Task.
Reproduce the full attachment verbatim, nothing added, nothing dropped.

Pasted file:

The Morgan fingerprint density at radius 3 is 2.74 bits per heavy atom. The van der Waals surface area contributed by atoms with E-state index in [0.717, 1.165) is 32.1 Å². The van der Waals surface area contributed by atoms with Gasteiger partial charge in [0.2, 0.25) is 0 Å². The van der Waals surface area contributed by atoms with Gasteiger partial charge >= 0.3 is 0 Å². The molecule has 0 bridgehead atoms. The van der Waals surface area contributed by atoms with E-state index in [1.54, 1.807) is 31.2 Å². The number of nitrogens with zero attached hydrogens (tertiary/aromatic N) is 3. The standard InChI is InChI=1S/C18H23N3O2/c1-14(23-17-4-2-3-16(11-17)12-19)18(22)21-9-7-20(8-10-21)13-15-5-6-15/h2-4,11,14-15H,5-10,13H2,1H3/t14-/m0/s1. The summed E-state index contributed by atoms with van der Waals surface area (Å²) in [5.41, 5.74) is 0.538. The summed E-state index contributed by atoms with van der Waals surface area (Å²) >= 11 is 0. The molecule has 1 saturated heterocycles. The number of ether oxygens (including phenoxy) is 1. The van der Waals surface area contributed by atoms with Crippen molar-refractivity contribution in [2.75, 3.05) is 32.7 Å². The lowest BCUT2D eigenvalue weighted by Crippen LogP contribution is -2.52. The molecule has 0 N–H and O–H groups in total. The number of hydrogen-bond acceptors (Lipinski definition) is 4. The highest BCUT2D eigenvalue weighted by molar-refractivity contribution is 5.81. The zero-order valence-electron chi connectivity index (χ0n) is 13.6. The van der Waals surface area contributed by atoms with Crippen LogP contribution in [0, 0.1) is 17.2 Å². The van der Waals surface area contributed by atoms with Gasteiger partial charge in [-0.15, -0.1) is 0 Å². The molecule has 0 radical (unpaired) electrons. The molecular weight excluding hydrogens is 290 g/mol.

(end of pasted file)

The Morgan fingerprint density at radius 3 is 2.74 bits per heavy atom. The van der Waals surface area contributed by atoms with E-state index in [0.717, 1.165) is 32.1 Å². The van der Waals surface area contributed by atoms with Gasteiger partial charge in [0.2, 0.25) is 0 Å². The van der Waals surface area contributed by atoms with Gasteiger partial charge >= 0.3 is 0 Å². The molecule has 0 bridgehead atoms. The van der Waals surface area contributed by atoms with E-state index in [1.54, 1.807) is 31.2 Å². The number of nitrogens with zero attached hydrogens (tertiary/aromatic N) is 3. The standard InChI is InChI=1S/C18H23N3O2/c1-14(23-17-4-2-3-16(11-17)12-19)18(22)21-9-7-20(8-10-21)13-15-5-6-15/h2-4,11,14-15H,5-10,13H2,1H3/t14-/m0/s1. The summed E-state index contributed by atoms with van der Waals surface area (Å²) in [5.41, 5.74) is 0.538. The summed E-state index contributed by atoms with van der Waals surface area (Å²) >= 11 is 0. The molecule has 1 saturated heterocycles. The number of ether oxygens (including phenoxy) is 1. The van der Waals surface area contributed by atoms with Crippen molar-refractivity contribution in [2.75, 3.05) is 32.7 Å². The lowest BCUT2D eigenvalue weighted by Crippen LogP contribution is -2.52. The molecule has 0 N–H and O–H groups in total. The number of hydrogen-bond acceptors (Lipinski definition) is 4. The highest BCUT2D eigenvalue weighted by molar-refractivity contribution is 5.81. The zero-order valence-electron chi connectivity index (χ0n) is 13.6. The van der Waals surface area contributed by atoms with Crippen LogP contribution in [0, 0.1) is 17.2 Å². The van der Waals surface area contributed by atoms with Gasteiger partial charge in [-0.15, -0.1) is 0 Å². The molecule has 0 radical (unpaired) electrons. The molecular weight excluding hydrogens is 290 g/mol.